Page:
There are recurring themes that never seem to disappear from discussion forums. Issues that become more lively at certain times and decline at others, but which have been present in the last two centuries, especially in our old Europe. I would like to talk about a concept that seems to me to be key to understanding the organization of political and social life: the concept of "secularism".
It is true that the debate to which I refer has helped us to refine and integrate certain aspects, but at present we find nuances, even interpretations of substance, that make us think that when we speak of secularism, we are not all talking about the same thing.
Secularism includes freedom, respect and tolerance.
A proper understanding of the concept of secularity presupposes, at least from the point of view of the Catholic Church, that the claim of Christianity, and therefore of the Catholic Church itself, to be, also for the democratic political community, a source and guarantee of fundamental human values derived from conceiving the human being as the "image and likeness of God", be taken into account, respected and valued.
Secular state, not secularist
The secular State, evidently, is neither obliged nor in a position to recognize such a claim as true; but neither can it consider such a claim as an attack or a denial of the secularity of the State, nor can it hinder the Church from wanting and striving - democratically - for such a claim to have a presence, public space and influence in society. If state leaders were to show annoyance, discomfort or an attempt to suppress this public presence, they would be demonstrating that it is no longer a positive secularism that drives them but a belligerent secularism. Such a stance would show idolatry of politics and the State; it would be like a new religion under the guise of freedom.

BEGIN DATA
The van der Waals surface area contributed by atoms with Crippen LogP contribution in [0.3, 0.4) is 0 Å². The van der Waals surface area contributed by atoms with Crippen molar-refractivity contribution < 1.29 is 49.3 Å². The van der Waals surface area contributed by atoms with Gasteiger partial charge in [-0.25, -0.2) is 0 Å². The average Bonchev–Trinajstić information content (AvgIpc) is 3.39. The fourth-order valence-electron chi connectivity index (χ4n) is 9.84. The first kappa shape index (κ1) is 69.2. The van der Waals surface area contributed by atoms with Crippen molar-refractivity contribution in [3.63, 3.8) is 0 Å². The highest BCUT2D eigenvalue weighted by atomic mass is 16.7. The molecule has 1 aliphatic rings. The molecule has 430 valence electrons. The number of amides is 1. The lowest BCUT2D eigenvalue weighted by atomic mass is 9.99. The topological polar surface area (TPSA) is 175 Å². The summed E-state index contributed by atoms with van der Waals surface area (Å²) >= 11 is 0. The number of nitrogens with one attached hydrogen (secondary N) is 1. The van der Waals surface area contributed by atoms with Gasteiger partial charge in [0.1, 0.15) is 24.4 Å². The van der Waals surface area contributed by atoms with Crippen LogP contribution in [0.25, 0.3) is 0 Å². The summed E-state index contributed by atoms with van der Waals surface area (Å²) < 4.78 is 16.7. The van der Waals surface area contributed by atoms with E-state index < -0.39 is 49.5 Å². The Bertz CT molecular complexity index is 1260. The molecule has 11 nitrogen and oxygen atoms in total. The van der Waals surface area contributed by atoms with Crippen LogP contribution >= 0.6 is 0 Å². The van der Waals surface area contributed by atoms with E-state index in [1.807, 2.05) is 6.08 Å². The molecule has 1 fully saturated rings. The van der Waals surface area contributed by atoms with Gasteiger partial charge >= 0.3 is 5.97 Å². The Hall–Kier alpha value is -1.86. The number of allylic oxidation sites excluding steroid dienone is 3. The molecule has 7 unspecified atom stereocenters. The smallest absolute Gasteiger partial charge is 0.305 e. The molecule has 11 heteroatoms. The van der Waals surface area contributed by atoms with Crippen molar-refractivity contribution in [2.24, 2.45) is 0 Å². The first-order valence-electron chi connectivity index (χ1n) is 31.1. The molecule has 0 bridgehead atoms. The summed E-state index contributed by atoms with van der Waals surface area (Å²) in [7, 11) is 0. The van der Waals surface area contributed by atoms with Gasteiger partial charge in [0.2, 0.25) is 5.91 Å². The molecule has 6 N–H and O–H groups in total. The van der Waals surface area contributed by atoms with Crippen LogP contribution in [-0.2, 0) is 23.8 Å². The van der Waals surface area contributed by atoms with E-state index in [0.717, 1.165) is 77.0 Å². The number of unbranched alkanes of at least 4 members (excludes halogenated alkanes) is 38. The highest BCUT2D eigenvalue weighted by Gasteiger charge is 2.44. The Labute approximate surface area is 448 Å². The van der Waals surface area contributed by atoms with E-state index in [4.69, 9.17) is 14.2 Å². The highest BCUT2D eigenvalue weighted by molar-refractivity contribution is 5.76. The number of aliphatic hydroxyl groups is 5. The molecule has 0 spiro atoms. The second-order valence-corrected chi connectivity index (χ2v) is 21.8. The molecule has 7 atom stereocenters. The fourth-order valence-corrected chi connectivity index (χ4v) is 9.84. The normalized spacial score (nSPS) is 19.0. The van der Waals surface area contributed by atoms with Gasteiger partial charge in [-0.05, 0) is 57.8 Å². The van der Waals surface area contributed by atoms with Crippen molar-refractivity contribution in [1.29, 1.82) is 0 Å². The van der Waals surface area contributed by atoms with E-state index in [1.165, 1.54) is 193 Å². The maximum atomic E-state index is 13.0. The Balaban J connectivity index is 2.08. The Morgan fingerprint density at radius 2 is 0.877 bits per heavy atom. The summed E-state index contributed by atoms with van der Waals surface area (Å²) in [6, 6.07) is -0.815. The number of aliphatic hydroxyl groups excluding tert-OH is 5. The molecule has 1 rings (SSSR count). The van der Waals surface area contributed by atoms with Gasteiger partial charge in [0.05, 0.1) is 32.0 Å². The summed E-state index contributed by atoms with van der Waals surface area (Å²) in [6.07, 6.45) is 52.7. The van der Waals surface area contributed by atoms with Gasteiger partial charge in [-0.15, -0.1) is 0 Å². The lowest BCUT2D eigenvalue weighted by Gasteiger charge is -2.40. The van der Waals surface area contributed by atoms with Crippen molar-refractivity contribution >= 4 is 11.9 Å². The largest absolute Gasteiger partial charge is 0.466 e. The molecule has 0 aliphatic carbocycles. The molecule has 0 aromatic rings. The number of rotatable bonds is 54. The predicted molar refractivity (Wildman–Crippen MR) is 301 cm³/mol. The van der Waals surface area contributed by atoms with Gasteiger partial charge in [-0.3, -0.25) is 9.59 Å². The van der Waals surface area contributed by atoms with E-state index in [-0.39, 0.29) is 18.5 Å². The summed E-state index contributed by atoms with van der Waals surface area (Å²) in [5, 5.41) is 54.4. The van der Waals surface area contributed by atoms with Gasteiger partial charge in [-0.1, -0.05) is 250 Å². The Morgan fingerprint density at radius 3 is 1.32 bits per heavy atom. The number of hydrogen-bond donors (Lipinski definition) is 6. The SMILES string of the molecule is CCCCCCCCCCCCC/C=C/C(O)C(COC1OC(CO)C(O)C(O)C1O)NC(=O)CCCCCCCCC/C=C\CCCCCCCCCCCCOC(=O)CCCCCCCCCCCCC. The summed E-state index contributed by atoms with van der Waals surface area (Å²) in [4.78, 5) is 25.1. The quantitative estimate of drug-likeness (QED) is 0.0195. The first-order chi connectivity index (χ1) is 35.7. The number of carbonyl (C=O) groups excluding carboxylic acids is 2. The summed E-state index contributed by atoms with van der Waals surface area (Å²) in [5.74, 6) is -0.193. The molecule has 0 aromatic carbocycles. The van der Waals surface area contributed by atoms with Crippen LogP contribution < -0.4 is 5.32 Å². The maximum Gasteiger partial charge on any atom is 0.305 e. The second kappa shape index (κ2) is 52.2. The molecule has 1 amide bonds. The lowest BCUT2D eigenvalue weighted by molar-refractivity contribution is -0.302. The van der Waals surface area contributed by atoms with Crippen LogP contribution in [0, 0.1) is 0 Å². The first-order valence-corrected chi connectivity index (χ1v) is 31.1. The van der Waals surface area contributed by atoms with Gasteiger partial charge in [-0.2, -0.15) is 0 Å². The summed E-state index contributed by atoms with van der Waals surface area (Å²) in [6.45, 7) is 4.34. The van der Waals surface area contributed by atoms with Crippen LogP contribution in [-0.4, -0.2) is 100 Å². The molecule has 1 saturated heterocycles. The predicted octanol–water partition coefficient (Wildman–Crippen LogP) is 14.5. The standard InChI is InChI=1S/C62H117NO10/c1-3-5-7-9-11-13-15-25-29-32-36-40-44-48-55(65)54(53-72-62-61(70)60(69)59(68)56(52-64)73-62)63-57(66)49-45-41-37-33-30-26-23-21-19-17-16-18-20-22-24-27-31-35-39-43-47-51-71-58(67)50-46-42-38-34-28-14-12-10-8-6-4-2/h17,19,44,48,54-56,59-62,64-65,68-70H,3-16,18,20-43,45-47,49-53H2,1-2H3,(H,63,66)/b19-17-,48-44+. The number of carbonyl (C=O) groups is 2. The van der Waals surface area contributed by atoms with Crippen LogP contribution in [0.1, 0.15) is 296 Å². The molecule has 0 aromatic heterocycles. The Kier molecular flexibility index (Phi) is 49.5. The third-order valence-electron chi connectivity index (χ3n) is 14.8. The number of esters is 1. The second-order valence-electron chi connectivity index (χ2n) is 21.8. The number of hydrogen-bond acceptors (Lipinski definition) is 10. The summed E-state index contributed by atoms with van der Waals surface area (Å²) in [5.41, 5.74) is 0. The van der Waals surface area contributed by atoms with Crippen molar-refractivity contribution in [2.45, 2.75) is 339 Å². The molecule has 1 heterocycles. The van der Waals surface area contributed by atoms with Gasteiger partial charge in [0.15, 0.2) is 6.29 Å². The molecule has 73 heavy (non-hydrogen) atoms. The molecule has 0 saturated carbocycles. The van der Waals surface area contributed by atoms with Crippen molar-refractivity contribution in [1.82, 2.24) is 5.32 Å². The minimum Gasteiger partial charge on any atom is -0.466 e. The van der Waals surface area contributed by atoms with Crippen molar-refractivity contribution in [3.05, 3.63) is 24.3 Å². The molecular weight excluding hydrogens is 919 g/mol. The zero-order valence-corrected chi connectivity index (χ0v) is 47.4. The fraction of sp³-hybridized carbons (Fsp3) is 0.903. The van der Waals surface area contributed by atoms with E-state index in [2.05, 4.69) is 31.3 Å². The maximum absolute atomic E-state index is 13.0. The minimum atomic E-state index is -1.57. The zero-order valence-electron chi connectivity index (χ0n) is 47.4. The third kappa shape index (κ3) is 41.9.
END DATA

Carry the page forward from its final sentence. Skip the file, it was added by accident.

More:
Nothing in human thought and conduct is neutral. Every institution is inspired, at least implicitly, by a vision of man, from which it draws its references of judgment and its line of conduct.
If this institution dispenses with transcendence, it is obliged to seek in itself its references and purposes. But if this institution rejects, closes itself completely or does not admit other criteria about man and his destiny, it could easily fall into a totalitarian power, as history shows (cf. Catechism of the Catholic Church, n. 2244).
Nothing in human thought and behavior is neutral. Every institution is inspired, at least implicitly, by a vision of mankind.
The Catholic Church asks her lay faithful to work so that political and social management, through civil laws and structures of government, may be in conformity with justice and that, as far as possible, such laws and structures may favor rather than hinder the practice of human and Christian virtues; But the Church also asks her lay faithful to distinguish between the rights and duties which concern them as members of the Church and those which concern them as members of human society; to try to reconcile them with one another, bearing in mind that in any temporal matter they should be guided by their Christian conscience (cf. Lumen Gentium, n. 36).
If the Second Vatican Council refers to this "effort of conciliation" it means that they will encounter difficulties; that the Christian will never be fully at ease with some of the laws and structures of this world; but it also means that they should always strive to improve them, according to their conscience, trying to exercise their democratic right of positive influence and that the secular State should not only respect, but positively favor this right by facilitating its exercise, even through the recognition of conscientious objection.
Archbishop of Mérida-Badajoz